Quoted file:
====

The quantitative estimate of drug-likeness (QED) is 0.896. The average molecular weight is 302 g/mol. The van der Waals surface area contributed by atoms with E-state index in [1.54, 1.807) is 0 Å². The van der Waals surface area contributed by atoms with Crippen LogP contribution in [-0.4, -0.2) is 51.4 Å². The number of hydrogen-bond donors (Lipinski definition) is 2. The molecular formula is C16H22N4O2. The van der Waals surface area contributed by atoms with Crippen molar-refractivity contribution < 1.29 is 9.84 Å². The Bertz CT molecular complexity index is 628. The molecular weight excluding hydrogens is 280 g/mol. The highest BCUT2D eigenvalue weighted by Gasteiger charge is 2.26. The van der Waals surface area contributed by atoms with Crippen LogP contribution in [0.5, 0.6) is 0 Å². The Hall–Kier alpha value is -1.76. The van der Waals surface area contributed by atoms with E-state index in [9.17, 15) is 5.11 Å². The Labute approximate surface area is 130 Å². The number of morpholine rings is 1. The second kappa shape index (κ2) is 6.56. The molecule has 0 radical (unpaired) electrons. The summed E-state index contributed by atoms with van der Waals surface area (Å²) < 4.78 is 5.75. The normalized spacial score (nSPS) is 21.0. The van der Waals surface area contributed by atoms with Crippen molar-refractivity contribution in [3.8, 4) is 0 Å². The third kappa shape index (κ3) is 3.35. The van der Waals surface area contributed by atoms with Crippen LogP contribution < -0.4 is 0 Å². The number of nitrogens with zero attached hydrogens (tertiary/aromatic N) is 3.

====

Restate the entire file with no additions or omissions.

The quantitative estimate of drug-likeness (QED) is 0.896. The average molecular weight is 302 g/mol. The van der Waals surface area contributed by atoms with E-state index in [1.54, 1.807) is 0 Å². The van der Waals surface area contributed by atoms with Crippen LogP contribution in [-0.4, -0.2) is 51.4 Å². The number of hydrogen-bond donors (Lipinski definition) is 2. The molecular formula is C16H22N4O2. The van der Waals surface area contributed by atoms with Crippen molar-refractivity contribution < 1.29 is 9.84 Å². The Bertz CT molecular complexity index is 628. The molecular weight excluding hydrogens is 280 g/mol. The highest BCUT2D eigenvalue weighted by Gasteiger charge is 2.26. The van der Waals surface area contributed by atoms with Crippen LogP contribution in [0.5, 0.6) is 0 Å². The Hall–Kier alpha value is -1.76. The van der Waals surface area contributed by atoms with E-state index in [9.17, 15) is 5.11 Å². The Labute approximate surface area is 130 Å². The number of morpholine rings is 1. The second kappa shape index (κ2) is 6.56. The molecule has 0 radical (unpaired) electrons. The summed E-state index contributed by atoms with van der Waals surface area (Å²) < 4.78 is 5.75. The normalized spacial score (nSPS) is 21.0. The van der Waals surface area contributed by atoms with Crippen molar-refractivity contribution in [3.8, 4) is 0 Å². The third kappa shape index (κ3) is 3.35. The van der Waals surface area contributed by atoms with Crippen LogP contribution < -0.4 is 0 Å². The number of nitrogens with zero attached hydrogens (tertiary/aromatic N) is 3.